English Almonds, 1829

The almond has a considerable resemblance to the peach in the form of its leaves, and of its blossoms, only the latter are more variable in colour. It is probable that the almond is a native of the Western part of Asia. The almond is mentioned in the Bible as being amongst the best fruits of the land of Canaan. It is very plentiful in China, and in most of the Eastern countries. The almond tree is cultivated abundantly in Italy, Spain, and the sounth of France but it was introduced to these countries later than the peach.

The fruit of the almond is not so attractive as that of the peach, because instead of presenting the same delicious pulp, the outer part of the almond shrivells as the fruit ripens; and when the ripening is completed, it has become a horny kind of husk, which opens on its own. The kernel of some varieties of the almond has a weaker shell than that of the peach or nectarine; for it is often so tender that and that the nuts break when shaken together.

In the south of Europe, where the almond is cultivated with as much care as the peach is in England, its varieties are carefully distinguished. The bitter and and that sweet are distinct varieties; and after this leading character is observed, the variety is further distinguished by the former and degree of harshness of the shell.

In England, almond - trees are chiefly cultivated for the beauty of their early flowers; and for this reason, the common kind, and the double flowering dwarfs, are preferred. There is something very charming in seeing the beautiful almond blossom on bare branches.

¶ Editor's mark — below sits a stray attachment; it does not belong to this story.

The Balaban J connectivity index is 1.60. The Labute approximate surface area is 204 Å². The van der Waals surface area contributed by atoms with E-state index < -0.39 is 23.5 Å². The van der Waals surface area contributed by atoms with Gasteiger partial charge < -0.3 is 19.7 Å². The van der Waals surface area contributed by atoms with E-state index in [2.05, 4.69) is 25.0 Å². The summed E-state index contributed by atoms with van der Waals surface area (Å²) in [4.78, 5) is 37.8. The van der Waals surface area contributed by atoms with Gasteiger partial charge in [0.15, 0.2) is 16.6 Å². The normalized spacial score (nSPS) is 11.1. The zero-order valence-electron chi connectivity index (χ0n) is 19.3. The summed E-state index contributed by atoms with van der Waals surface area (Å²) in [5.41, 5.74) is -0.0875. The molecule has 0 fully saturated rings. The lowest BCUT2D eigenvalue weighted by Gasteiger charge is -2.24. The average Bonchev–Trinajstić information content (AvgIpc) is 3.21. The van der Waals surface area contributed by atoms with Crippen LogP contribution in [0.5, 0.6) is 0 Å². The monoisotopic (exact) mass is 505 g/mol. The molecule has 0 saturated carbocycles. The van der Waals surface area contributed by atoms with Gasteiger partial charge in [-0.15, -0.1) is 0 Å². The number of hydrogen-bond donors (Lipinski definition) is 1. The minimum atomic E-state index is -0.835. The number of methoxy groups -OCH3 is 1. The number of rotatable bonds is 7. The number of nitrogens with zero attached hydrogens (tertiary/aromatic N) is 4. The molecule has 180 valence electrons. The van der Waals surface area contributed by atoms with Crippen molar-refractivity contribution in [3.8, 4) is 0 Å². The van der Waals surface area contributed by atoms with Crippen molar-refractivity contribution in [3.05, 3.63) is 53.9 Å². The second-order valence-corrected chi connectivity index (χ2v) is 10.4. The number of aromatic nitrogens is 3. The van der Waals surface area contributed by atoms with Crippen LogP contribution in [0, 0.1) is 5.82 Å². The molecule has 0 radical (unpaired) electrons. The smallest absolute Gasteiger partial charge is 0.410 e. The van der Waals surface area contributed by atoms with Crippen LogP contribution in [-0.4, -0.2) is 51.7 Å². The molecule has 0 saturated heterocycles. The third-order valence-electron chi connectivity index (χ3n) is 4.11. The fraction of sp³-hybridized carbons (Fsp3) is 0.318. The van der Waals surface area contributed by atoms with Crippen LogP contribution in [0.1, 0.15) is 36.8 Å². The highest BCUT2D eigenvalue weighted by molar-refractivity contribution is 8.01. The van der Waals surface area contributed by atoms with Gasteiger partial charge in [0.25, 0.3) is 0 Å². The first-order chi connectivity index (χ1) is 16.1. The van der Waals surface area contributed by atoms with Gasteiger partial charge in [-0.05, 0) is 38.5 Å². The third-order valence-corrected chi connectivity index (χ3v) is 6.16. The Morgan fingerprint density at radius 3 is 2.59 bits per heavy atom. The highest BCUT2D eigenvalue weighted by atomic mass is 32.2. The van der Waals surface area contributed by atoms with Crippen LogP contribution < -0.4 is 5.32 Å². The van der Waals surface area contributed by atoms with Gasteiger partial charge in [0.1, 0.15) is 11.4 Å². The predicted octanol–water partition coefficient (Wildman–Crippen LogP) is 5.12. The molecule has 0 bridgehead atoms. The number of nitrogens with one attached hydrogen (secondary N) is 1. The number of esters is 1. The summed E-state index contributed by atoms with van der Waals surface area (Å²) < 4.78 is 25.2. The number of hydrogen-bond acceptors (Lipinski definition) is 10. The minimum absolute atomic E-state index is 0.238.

Almond trees ripen their fruit in England, though the produce is very inferior to that which is imported. The flowers of the productive almond, both the sweet and the bitter, are much less showy than those of the unproductive. Like most of the other nut - bearing trees, the almond yields an oil. Between the oil of bitter almonds and sweet alomonds, there is little difference; but the bitter almond contains an essential oil, while the Sweet almond has none. The essential oil is exceedingly poisonous, and therefore the user of bitter almonds should be carefully avoided in every instance where there is a chance that the essential oil may be separated in the stomach. The poisonous oil is very violent and even a very small portion of it can be fatal. Also, according to Haller, bitter almonds are a poison to birds and quadrupeds.

The large fruited almond one of the most beautiful varieties. The flowers are twice as large as those of the common sort and remained longer in perfection; the fruit also is larger.

The article above was taken from "A Description and History of Vegetable Substances used in the Arts and in Domestic Economy published by Charles Knight, London, 1829.

Nigel Deacon, Diversity website.

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